• 4 minutes What If Canada Had Wind and Not Oilsands?
  • 8 minutes EU Confirms Trade Retaliation Measures vs. U.S. To Take Effect on June 22
  • 17 minutes Could oil demand collapse rapidly? Yup, sure could.
  • 3 hours Kaplan Says Rising Oil Prices Won't Hurt US Economy
  • 2 hours Could oil demand collapse rapidly? Yup, sure could.
  • 3 hours U.S. Withdraws From U.N. Human Rights Council
  • 13 hours Tariffs to derail $83.7 Billion Chinese Investment in West Virginia
  • 12 hours EU Confirms Trade Retaliation Measures vs. U.S. To Take Effect on June 22
  • 8 hours "The Gasoline Car Is a Car With a Future"
  • 7 hours Russia's Energy Minister says Oil Prices Balanced at $75, so Wants to Increase OPEC + Russia Oil by 1.5 mbpd
  • 5 hours Saudi Arabia turns to solar
  • 1 min Gazprom Exports to EU Hit Record
  • 17 hours North Korea, China Discuss 'True Peace', Denuclearization
  • 3 hours China’s Plastic Waste Ban Will Leave 111 Million Tons of Trash With Nowhere To Go
  • 6 hours What If Canada Had Wind and Not Oilsands?
  • 9 hours EVs Could Help Coal Demand
  • 17 hours WE Solutions plans to print cars
  • 22 hours Hey Oil Bulls - How Long Till Increasing Oil Prices and Strengthening Dollar Start Killing Demand in Developing Countries?
  • 1 day Lloyd's of London excludes coal

Nigeria Launches $100 Million Oil Fund

Nigeria Pipeline

Nigeria’s government has launched a special fund worth US$100 million to take care of securing the credit that the oil industry of the country needs. Called a Nigerian Content Intervention Fund, the vehicle will be managed by the Nigerian Content Development and Monitoring Board and the Bank of Industry.

Until now, Nigerian oil service companies could benefit from a 50 percent interest rebate on loans from commercial banks plus partial security. These were provided by the Nigeria Content Development Fund, which was launched in 2012.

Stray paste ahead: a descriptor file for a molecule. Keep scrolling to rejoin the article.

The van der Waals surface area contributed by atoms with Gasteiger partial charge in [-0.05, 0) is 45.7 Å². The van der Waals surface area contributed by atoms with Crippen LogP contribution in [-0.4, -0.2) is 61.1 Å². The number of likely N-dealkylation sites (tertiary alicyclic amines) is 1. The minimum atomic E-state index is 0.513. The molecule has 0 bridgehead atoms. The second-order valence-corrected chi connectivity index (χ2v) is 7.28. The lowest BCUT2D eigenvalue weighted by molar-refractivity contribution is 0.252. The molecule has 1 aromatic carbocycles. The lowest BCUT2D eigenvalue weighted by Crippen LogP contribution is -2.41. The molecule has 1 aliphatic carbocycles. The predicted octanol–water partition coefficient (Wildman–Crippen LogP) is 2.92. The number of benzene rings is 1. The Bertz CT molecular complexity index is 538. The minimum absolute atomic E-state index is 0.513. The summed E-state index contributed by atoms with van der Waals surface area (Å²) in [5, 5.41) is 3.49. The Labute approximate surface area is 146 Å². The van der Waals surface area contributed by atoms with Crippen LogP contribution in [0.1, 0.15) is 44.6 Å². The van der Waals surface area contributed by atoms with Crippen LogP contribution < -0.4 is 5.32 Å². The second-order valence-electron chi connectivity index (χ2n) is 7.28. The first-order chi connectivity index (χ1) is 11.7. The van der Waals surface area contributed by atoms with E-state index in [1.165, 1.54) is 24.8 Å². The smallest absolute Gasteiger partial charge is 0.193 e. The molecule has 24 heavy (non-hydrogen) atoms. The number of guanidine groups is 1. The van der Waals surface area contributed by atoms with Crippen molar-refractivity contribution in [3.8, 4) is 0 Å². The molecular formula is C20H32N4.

The Acting Executive Secretary of the NCDMB said the new fund was set up in response to difficulties cited by local oil industry players in obtaining borrowed funds for their operations. Patrick Obah added that the board and the Bank of Industry were dedicated to providing assistance to oil services companies that wanted to create more jobs locally, retain their revenues in-country and add value to the economy.

Nigeria’s oil sector has been deeply troubled by falling oil prices, and more recently, by a long string of attacks on oil production and transport infrastructure. Some of these attacks, though not targeting people, have ended with human casualties. The groups taking responsibility for the attacks have stated that their aim is to redirect a bigger portion of state oil revenues from Lagos to the impoverished region of the Niger Delta, where the country’s oil industry is concentrated.

Just the other day, senior government officials from the two southern provinces of Nigeria urged the central government to revise the oil well ownership regulations in such a way as to give Niger Delta communities a bigger share of the profits. “The people of the Niger Delta region should possess at least 65 percent of the oil wells contrary to the present ownership structure where less than 10 percent of the oil blocks belong to our people,” the legislators said.

By Irina Slav for Oilprice.com

More Top Reads From Oilprice.com:



Join the discussion | Back to homepage

Leave a comment

Leave a comment

Oilprice - The No. 1 Source for Oil & Energy News